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Territorial abbey

The coat of arms of a territorial abbot are distinguished by a green galero with twelve tassels and a gold crozier with a veil attached.

A territorial abbey (or territorial abbacy) is a particular church of the Catholic Church comprising defined territory which is not part of a diocese but surrounds an abbey or monastery whose abbot or superior functions as ordinary for all Catholics and parishes in the territory. Such an abbot is called a territorial abbot or abbot nullius diœceseos (abbreviated abbot nullius and Latin for "abbot of no diocese"). A territorial abbot thus differs from an ordinary abbot, who exercises authority only within the monastery's walls or to monks or canons who have taken their vows there. A territorial abbot is equivalent to a diocesan bishop in Catholic canon law.

While most belong to the Latin Church, and usually to the Benedictine or Cistercian Orders, there is one Eastern Catholic territorial abbey: the Italo-Albanian Greek Catholic Abbey of Grottaferrata.


Though territorial (like other) abbots are elected by the monks of their abbey, a territorial abbot can only receive the abbatial blessing and be installed under a mandate from the pope, just as a bishop cannot be ordained and installed as ordinary of a diocese without such a mandate.[1]

After the Second Vatican Council, more emphasis has been placed on the unique nature of the episcopacy and on the traditional organization of the church into dioceses under bishops. As such, abbeys nullius have been phased out in favor of the erection of new dioceses or the absorption of the territory into an existing diocese. A few ancient territorial abbeys still exist in Europe, and one in Korea.[2]

Present territorial abbeys

There are eleven remaining territorial abbeys, as listed by the Vatican in the Annuario Pontificio:[3]

  • Tŏkwon (덕원), North Korea
    • Tŏkwon (currently the only territorial abbey outside Europe) has been vacant for many years. The Abbot of Waegwan is its present apostolic administrator. It has not been united with any Korean diocese on account of the effective vacancy of the dioceses of North Korea and the lack of effective jurisdiction applied by the Church in South Korea.[3]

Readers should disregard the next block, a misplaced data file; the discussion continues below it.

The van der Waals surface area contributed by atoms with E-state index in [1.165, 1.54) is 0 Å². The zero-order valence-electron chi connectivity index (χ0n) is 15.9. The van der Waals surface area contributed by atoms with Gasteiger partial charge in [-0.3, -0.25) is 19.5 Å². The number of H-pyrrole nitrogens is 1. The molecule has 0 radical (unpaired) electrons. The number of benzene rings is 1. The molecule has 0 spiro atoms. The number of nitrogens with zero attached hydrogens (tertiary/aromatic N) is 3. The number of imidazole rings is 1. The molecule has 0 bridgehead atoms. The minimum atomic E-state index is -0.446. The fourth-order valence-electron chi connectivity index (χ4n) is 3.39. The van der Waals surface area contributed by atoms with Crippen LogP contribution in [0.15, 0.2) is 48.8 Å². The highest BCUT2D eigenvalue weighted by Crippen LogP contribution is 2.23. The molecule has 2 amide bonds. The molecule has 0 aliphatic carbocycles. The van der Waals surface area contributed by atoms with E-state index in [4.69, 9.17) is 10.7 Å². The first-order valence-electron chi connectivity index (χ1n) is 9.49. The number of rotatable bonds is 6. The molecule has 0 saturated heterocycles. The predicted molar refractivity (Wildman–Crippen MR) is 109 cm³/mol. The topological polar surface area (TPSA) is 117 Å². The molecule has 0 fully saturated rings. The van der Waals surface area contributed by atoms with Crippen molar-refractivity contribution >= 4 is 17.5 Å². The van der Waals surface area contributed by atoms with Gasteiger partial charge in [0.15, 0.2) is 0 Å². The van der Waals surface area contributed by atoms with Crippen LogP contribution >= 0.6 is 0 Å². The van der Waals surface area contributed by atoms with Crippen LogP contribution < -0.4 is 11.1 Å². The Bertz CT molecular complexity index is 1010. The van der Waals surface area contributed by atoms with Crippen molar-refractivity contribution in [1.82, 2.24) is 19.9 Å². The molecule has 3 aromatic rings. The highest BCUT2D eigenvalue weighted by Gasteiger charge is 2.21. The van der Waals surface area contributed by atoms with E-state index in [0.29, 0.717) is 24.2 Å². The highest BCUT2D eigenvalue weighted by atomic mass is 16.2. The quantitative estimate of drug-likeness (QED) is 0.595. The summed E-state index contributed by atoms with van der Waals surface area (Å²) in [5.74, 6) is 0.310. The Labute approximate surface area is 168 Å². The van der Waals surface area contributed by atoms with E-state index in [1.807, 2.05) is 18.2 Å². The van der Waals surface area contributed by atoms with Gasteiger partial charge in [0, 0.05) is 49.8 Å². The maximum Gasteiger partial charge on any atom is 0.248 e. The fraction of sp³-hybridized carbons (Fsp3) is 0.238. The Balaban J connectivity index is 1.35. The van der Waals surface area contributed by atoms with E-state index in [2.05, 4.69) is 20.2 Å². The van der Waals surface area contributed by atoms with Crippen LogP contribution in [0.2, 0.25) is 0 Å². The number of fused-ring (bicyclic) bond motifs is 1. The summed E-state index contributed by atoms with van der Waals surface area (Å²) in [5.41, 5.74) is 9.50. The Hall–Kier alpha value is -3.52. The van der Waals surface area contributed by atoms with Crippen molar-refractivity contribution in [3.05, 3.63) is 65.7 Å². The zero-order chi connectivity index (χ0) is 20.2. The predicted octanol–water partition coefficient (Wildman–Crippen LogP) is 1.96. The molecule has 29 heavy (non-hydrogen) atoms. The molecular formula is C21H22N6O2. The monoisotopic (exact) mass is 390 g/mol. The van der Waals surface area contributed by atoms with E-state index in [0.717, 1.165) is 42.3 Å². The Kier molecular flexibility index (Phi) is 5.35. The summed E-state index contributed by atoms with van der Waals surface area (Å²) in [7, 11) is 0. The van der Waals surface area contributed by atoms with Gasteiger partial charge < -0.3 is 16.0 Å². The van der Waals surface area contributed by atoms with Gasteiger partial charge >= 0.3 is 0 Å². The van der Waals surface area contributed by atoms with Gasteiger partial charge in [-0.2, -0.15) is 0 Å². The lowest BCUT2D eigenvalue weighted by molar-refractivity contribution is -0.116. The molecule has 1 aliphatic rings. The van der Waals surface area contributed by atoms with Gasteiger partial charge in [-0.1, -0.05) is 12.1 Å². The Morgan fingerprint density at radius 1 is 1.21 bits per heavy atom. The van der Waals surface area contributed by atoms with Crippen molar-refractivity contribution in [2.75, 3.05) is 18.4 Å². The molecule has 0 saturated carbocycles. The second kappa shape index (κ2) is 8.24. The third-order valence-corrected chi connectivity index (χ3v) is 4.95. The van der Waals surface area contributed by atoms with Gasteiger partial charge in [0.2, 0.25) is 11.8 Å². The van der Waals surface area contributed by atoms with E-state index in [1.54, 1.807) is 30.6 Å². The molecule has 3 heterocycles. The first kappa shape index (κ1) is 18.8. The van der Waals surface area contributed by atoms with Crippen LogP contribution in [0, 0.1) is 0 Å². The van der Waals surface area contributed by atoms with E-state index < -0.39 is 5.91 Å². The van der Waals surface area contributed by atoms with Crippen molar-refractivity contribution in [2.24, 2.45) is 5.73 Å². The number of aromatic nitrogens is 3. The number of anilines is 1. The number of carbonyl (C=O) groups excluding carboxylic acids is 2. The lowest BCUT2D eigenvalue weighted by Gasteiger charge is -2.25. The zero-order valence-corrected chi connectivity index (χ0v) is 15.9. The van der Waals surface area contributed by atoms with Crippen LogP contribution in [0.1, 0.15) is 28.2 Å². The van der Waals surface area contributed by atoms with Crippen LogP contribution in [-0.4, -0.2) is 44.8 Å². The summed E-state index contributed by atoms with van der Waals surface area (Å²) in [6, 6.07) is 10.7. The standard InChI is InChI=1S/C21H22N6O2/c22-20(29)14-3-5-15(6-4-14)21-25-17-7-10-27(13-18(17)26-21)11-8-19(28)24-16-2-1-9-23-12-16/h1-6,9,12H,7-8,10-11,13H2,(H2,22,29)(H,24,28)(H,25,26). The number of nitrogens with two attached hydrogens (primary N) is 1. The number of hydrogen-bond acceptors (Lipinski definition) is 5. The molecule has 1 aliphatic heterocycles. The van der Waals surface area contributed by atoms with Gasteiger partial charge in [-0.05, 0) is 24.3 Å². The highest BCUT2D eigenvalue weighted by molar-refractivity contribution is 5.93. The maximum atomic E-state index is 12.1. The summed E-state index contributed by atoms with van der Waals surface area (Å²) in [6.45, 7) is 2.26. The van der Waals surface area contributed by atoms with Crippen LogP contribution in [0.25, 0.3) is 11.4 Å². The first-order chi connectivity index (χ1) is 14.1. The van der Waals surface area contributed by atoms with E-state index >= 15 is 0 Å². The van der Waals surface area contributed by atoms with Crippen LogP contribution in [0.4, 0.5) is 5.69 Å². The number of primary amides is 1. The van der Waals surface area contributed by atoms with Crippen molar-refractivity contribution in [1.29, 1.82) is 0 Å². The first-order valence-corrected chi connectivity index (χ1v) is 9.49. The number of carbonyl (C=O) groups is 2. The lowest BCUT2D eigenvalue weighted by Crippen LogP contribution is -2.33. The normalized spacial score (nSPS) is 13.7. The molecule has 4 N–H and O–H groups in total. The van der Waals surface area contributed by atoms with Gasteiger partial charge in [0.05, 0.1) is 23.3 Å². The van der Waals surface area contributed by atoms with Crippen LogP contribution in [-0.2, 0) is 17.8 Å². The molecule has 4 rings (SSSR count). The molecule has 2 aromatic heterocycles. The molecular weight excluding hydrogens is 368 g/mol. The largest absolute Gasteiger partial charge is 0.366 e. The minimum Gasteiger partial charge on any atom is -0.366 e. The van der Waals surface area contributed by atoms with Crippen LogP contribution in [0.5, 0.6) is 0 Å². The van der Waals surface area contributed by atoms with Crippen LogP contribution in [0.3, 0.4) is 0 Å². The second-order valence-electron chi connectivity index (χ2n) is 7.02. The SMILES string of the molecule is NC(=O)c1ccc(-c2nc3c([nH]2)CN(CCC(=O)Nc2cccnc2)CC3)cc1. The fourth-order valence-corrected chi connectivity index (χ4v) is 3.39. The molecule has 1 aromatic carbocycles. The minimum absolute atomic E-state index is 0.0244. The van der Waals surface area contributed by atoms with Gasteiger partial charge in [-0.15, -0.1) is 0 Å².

Other historical territorial abbeys

Historically there have been more, such as:



  • in Southeast Asia:
    • Abbacy Nullius of Cebu (1565-1578) - an abbacy vere nullius dioecesis [Eng. "of no diocese"], which is a kind of abbacy where the religious superior has jurisdiction over the clergy and laity of a district or territory which forms no part whatever of any diocese,[6] was established in 1565 by the Augustinian missionaries to the Philippines who came with the Legazpi expedition to evangelize the natives of the islands. The Augustinians were led by their superior, Andrés de Urdaneta, who consequently became the first prelate of Cebu.[7] The territory of the abbacy covered the entirety of the Spanish East Indies which included the Philippine Islands and other Pacific Islands. The abbacy ceased to exist with the establishment of the Diocese of Manila in 1578 which took over the same territory.


  1. ^ Johnston, William M., ed. (2000). Encyclopedia of Monasticism. Chicago: Fitzroy Dearborn. p. 3. ISBN 1579580904.
  2. ^ a b "Vatican announces reorganisation of Montecassino Abbey". Retrieved 2017-06-05.
  3. ^ a b "Catholic Dioceses in the World (Territorial Abbacies)". Retrieved 2017-06-05.
  4. ^ Cheney, David M. "Belmont-Mary Help of Christians (Territorial Abbey)". Retrieved 2017-06-05.
  5. ^ Cheney, David M. (2007), "Territorial Abbey of Saint Peter-Muenster",, retrieved 2007-08-17
  6. ^ Oestereich, T. (1907). Abbot. In The Catholic Encyclopedia. New York: Robert Appleton Company. Retrieved April 11, 2022 from New Advent:
  7. ^ Pangan, John Kingsley (January 26, 2015). "The call for a missionary church". The Freeman. p. 14. Retrieved April 11, 2022.


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Territorial abbey
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